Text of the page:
Kloster Andechs is a popular monastery / beer garden / restaurant near Munich.
Head for the mountain! The sacred mountain, the sacred mountain of beer!
The “Heliger Berg”
(meaning Sacred Mountain in German) is a favourite day-trip destination for many Müncheners.
Upon it sits Kloster Andechs, a millennium-old Benedictine monastery
The place of pilgrimage rises above the lovely Ammersee
(Lake Ammer) about 40kms south-west of central Munich. But the main reason for going there is the 3,500-seat beer garden
and restaurant which surround the church. The monk-brewed libation is considered one of Germany’s finest.
To top it off, there are great views of the lake and surrounds from the top of the hill. All in all it's an excellent spot to while away an afternoon.
HOLY MOUNTAIN: Kloster Andechs is on a hill by the Ammersee,
a popular lake near Munich. Pic: Thomas Schmidt © Kloister Andechs
WAY UP: The walkng trail to
Kloster Andechs leads through
a forest and some wonderful countryside.
Legend has it that Christian relics were brought from the Holy Land to a long-forgotten castle on the Andechs hill in the 10th century.
The relics included twigs from Jesus’ crown of thorns and a victory cross from Europe-uniter Charlemagne
(742 – 814).
The first pilgrimages to Andechs started about 150 years later.
There’s evidence Andechs' monks have been brewing beer for about 900 years
The drink helped them survive the 40 days of fasting during
A church was built around 1430.
Swedish troops damaged the building during the Thirty Years War (1618 – 1848) and it was completely destroyed by a lightning strike in 1669.
GLORIOUS: Inside the Andechs
church, which has elements
of rococo and baroque design.
Though this could easily have been seen as a message from above, the hardy monks rebuilt their abbey and the existing church was unveiled in 1675.
The church was originally gothic. Flourishes of rococo and baroque artworks were added in the 1700s.
Take a look inside before you make for the refreshments. Even if houses of the holy aren’t usually up your alley it’s hard not to be impressed.
Composer Carl Orff
(1895 – 1982) is buried in the church and his works come alive each year at the Andechs Orff Festival
(see here for the concert
THIRST-QUENCHER: That was the start of beautiful relationship.
Me with my first Maß of Andechser Doppelbock Dunkel in 2007.
Andechs makes seven varieties of beer, try as many as you can but watch out, it can be strong stuff. Here's a guide to the brews.
1 ▪ Andechser Weißbier Hell
– an unfiltered, cloudy wheat beer with a light colour.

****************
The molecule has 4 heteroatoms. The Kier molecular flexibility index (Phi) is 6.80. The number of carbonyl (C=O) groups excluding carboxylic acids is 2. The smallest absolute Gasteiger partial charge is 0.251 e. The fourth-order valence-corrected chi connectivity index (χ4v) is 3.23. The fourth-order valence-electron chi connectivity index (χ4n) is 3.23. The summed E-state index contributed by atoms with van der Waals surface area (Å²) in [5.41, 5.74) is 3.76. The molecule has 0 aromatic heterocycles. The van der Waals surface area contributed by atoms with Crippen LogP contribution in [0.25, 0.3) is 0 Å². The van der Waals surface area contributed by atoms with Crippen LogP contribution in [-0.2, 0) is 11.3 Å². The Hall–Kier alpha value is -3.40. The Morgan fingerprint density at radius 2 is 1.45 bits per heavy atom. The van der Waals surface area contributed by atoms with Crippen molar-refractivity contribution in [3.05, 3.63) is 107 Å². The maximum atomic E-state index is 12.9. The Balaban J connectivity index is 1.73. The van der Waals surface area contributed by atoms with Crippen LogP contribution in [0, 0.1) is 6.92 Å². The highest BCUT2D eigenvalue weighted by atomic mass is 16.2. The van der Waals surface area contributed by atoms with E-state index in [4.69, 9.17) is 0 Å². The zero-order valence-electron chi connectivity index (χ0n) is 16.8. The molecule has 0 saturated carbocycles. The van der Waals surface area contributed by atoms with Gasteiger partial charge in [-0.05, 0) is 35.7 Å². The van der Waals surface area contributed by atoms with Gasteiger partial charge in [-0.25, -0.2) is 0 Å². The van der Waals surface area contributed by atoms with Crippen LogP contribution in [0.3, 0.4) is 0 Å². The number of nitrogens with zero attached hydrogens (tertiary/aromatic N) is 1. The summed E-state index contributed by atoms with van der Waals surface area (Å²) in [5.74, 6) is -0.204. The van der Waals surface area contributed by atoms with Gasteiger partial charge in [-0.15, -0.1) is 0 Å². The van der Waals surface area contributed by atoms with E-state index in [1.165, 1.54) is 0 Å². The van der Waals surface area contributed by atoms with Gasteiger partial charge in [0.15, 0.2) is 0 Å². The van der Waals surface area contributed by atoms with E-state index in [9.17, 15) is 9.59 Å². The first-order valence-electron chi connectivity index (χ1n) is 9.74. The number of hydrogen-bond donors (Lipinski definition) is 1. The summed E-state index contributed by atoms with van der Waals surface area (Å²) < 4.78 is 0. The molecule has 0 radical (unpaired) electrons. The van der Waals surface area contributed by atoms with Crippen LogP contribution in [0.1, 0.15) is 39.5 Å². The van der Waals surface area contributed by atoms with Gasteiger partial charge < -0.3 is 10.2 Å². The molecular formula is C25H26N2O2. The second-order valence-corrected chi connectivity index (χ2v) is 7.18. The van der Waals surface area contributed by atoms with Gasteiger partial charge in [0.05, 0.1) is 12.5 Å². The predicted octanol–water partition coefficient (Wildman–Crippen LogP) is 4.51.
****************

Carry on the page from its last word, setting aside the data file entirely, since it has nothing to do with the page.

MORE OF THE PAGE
Tastes a bit fruity and very, very nice (5.5 per cent alcohol).
2 ▪ Andechser Weißbier Dunkel
– this is what they call a “character beer”, quite heavy so you shouldn’t need to eat for a while afterwards. It’s an unfiltered, dark, wheaty brew with a pleasant aroma (5 per cent alcohol).
COMFY: The beer hall (Braüstüberl)
3 ▪ Andechser Hell
at Kloster Andechs. Pic: CC Ryan Harvey
– touted as a “beer for daily enjoyment”, this is basically lager with a nice malt flavour (4.8 per cent alcohol).
4 ▪ Andechser Spezial Hell
– a lager that’s often pulled out for festivals and special events (5.9 per cent alcohol).
5 ▪ Andechser Dunkel
– a slightly spicy dark beer, good after big meals.
It’s got a very similar taste to the Doppelbock Dunkel with a smaller kick (4.9 per cent alcohol).
6 ▪ Andechser Doppelbock Dunkel
– the internationally famous knock-out brew. This dark concoction is guaranteed to knock your socks off (7.1 per cent alcohol).
7 ▪ Andechser Bergbock Hell
– the light-coloured, mild version of the famous Doppelbock (6.9 per cent alcohol).
A proper look around
PLACE OF PILGRIMAGE: The church
at Kloster Andechs. Pic: CC Traveler100
Guided tours of the brewery are available in English, French and Italian, you just have to book ahead. See here for more details
Tours in German are given every day and bookings aren't needed.
For non day-trippers
If you can’t make it out to the Ammersee you can still sample Andechs beer next to the twin-domed Frauenkirche in central Munich.
There you’ll find Andechser am Dom, a traditional restaurant and beer hall which spills out into the pedestrian zone during summer for the al fresco experience.They’re especially proud of their pumpkin soup and game dishes starring roast hare and venison. But the prices aren’t too dear! (Address: Wein Strasse 7a, phone: 089 29 84 81, web www.andechser-am-dom.de (German).
The details for Kloster Andechs
See a larger map
: Berg Strasse 2,
: (08152) 37 62 61
: Daily 10am to 10pm
: (Partly in English) www.andechs.de
First step is to take S Bahn No. 8
to from Munich to its final stop, Herrsching
(40min). From there you’ve a few options for getting up to Andechs:
: A nice way to go if the weather’s friendly. Leave the station on the left and follow Bahnhof Strasse all the way up the hill and turn left at Seefelder Strasse (see the map below
). There are signs to help you along the way. Takes about an hour from the station.
: Infrequent public buses run between the station and the monastery, look for No. 951 or 956.
Private buses with “Ammersee Reisen” leave from under the “H” sign near the station and cost about the same (€2.20 one way.) The ride takes about 10min.
The last bus leaves Andechs at 6.50pm on weekdays and 7pm on weekends.
: A taxi ride between the train station and Andechs should cost about €13. A viable option of you’re a group of four or five.
: Not really a good idea, since you won't be able to taste the lovely beer, will you? if you are the designated one, however, there's plenty of parking at the monastery.
Alternatively, you can get the S6 to Starnberg Nord and then take bus No. 951 from there. Look at the Deutsche Bahn (German Rail) website
to check out times, just put in Muenchen HBF into the first line and Kloster Andechs into the second.
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